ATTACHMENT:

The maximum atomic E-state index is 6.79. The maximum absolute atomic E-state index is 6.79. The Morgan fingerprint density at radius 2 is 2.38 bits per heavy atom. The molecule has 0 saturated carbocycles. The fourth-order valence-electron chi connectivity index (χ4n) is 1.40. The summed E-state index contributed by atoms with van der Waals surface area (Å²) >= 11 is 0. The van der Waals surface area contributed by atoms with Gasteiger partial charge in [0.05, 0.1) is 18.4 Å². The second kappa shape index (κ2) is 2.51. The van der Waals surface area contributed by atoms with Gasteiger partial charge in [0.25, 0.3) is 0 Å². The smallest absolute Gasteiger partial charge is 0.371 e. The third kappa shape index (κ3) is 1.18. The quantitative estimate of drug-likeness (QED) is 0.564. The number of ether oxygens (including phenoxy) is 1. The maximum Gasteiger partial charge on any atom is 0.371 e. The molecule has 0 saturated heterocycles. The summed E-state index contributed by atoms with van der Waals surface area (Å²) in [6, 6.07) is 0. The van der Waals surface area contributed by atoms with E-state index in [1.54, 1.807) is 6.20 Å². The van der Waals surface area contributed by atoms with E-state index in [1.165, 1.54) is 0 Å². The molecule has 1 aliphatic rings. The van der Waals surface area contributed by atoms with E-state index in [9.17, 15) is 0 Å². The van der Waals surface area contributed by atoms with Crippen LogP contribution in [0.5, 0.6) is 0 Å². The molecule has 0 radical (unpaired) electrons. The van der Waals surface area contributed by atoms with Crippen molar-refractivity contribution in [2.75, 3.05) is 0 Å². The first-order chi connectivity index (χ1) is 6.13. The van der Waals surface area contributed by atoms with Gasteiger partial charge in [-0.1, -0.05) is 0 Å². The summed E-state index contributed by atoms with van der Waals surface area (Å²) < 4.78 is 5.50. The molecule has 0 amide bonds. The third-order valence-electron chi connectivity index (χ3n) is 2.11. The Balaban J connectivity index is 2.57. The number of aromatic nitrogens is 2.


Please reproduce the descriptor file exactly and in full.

The maximum atomic E-state index is 6.79. The maximum absolute atomic E-state index is 6.79. The Morgan fingerprint density at radius 2 is 2.38 bits per heavy atom. The molecule has 0 saturated carbocycles. The fourth-order valence-electron chi connectivity index (χ4n) is 1.40. The summed E-state index contributed by atoms with van der Waals surface area (Å²) >= 11 is 0. The van der Waals surface area contributed by atoms with Gasteiger partial charge in [0.05, 0.1) is 18.4 Å². The second kappa shape index (κ2) is 2.51. The van der Waals surface area contributed by atoms with Gasteiger partial charge in [0.25, 0.3) is 0 Å². The smallest absolute Gasteiger partial charge is 0.371 e. The third kappa shape index (κ3) is 1.18. The quantitative estimate of drug-likeness (QED) is 0.564. The number of ether oxygens (including phenoxy) is 1. The maximum Gasteiger partial charge on any atom is 0.371 e. The molecule has 0 saturated heterocycles. The summed E-state index contributed by atoms with van der Waals surface area (Å²) in [6, 6.07) is 0. The van der Waals surface area contributed by atoms with E-state index in [1.54, 1.807) is 6.20 Å². The van der Waals surface area contributed by atoms with E-state index in [1.165, 1.54) is 0 Å². The molecule has 1 aliphatic rings. The van der Waals surface area contributed by atoms with E-state index in [9.17, 15) is 0 Å². The van der Waals surface area contributed by atoms with Crippen LogP contribution in [0.5, 0.6) is 0 Å². The molecule has 0 radical (unpaired) electrons. The van der Waals surface area contributed by atoms with Crippen molar-refractivity contribution in [2.75, 3.05) is 0 Å². The first-order chi connectivity index (χ1) is 6.13. The van der Waals surface area contributed by atoms with Gasteiger partial charge in [-0.1, -0.05) is 0 Å². The summed E-state index contributed by atoms with van der Waals surface area (Å²) < 4.78 is 5.50. The molecule has 0 amide bonds. The third-order valence-electron chi connectivity index (χ3n) is 2.11. The Balaban J connectivity index is 2.57. The number of aromatic nitrogens is 2.